Re: Performance improvement for joins where outer side is unique

From: David Rowley <david(dot)rowley(at)2ndquadrant(dot)com>
To: Tomas Vondra <tomas(dot)vondra(at)2ndquadrant(dot)com>
Cc: Tom Lane <tgl(at)sss(dot)pgh(dot)pa(dot)us>, PostgreSQL-development <pgsql-hackers(at)postgresql(dot)org>
Subject: Re: Performance improvement for joins where outer side is unique
Date: 2015-12-16 22:40:47
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On 17 December 2015 at 05:02, Tomas Vondra <tomas(dot)vondra(at)2ndquadrant(dot)com>

> 0) I know the patch does not tweak costing - any plans in this
direction? Would it be possible to simply use the costing used by
> semijoin?
Many thanks for looking at this.

The patch does tweak the costings so that unique joins are costed in the
same way as semi joins. It's a very small change, so easy to miss.

For example, see the change in initial_cost_nestloop()

- if (jointype == JOIN_SEMI || jointype == JOIN_ANTI)
+ if (jointype == JOIN_SEMI ||
+ jointype == JOIN_ANTI ||
+ unique_inner)

Also see the changes in final_cost_nestloop() and final_cost_hashjoin()

1) nodeHashjoin.c (and other join nodes)
> I've noticed we have this in the ExecHashJoin() method:
> /*
> * When the inner side is unique or we're performing a
> * semijoin, we'll consider returning the first match, but
> * after that we're done with this outer tuple.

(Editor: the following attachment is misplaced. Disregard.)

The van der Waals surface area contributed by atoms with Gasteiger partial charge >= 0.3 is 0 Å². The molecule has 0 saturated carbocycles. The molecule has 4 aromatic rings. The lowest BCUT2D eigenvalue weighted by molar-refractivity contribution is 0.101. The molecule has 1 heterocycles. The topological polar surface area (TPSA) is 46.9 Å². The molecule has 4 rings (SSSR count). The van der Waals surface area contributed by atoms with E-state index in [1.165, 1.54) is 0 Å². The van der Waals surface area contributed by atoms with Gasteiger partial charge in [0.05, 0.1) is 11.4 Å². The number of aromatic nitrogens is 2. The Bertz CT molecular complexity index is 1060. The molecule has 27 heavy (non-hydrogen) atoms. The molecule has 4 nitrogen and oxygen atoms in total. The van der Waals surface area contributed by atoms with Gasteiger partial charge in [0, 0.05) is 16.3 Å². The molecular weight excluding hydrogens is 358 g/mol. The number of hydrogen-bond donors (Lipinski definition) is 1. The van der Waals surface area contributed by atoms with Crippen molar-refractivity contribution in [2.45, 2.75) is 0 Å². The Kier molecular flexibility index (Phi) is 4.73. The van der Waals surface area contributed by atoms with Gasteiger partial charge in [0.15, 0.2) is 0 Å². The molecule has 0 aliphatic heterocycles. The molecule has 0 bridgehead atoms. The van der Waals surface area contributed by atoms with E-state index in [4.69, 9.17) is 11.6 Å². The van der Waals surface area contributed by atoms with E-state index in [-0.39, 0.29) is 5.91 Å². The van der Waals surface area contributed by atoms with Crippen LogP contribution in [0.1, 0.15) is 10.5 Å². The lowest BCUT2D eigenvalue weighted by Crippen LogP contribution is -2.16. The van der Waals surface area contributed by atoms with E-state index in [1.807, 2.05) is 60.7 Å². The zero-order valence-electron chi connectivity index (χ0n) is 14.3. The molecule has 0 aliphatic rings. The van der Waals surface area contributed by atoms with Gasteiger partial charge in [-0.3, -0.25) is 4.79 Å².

> */
> if (node->js.unique_inner)
> node->hj_JoinState = HJ_NEED_NEW_OUTER;
> That seems a bit awkward because the comment speaks about unique joins
> *OR* semijoins, but the check only references unique_inner. That of course
> works because we do this in ExecInitHashJoin():
> switch (node->join.jointype)
> {
> case JOIN_SEMI:
> hjstate->js.unique_inner = true;
> /* fall through */
> Either some semijoins may not be unique - in that case the naming is
> misleading at best, and we either need to find a better name or simply
> check two conditions like this:
> if (node->js.unique_inner || node->join.type == JOIN_SEMI)
> node->hj_JoinState = HJ_NEED_NEW_OUTER;
> Or all semijoins are unique joins, and in that case the comment may need
> rephrasing. But more importantly, it begs the question why we're detecting
> this in the executor and not in the planner? Because if we detect it in
> executor, we can't use this bit in costing, for example.
The reason not to detect that in the planner is simply that unique_join is
meant to mean that the relation on the inner side of the join will at most
contain a single Tuple which matches each outer relation tuple, based on
the join condition. I've added no detection for this in semi joins, and I'd
rather not go blindly setting the flag to true in the planner as it simply
may not be true for the semi join. At the moment that might not matter as
we're only using the unique_join flag as an optimization in the join nodes,
but I'd prefer not to do this as its likely we'll want to do more with this
flag later, and I'd rather we keep the meaning well defined. You might
argue that this is also true for semi joins, but if down the road somewhere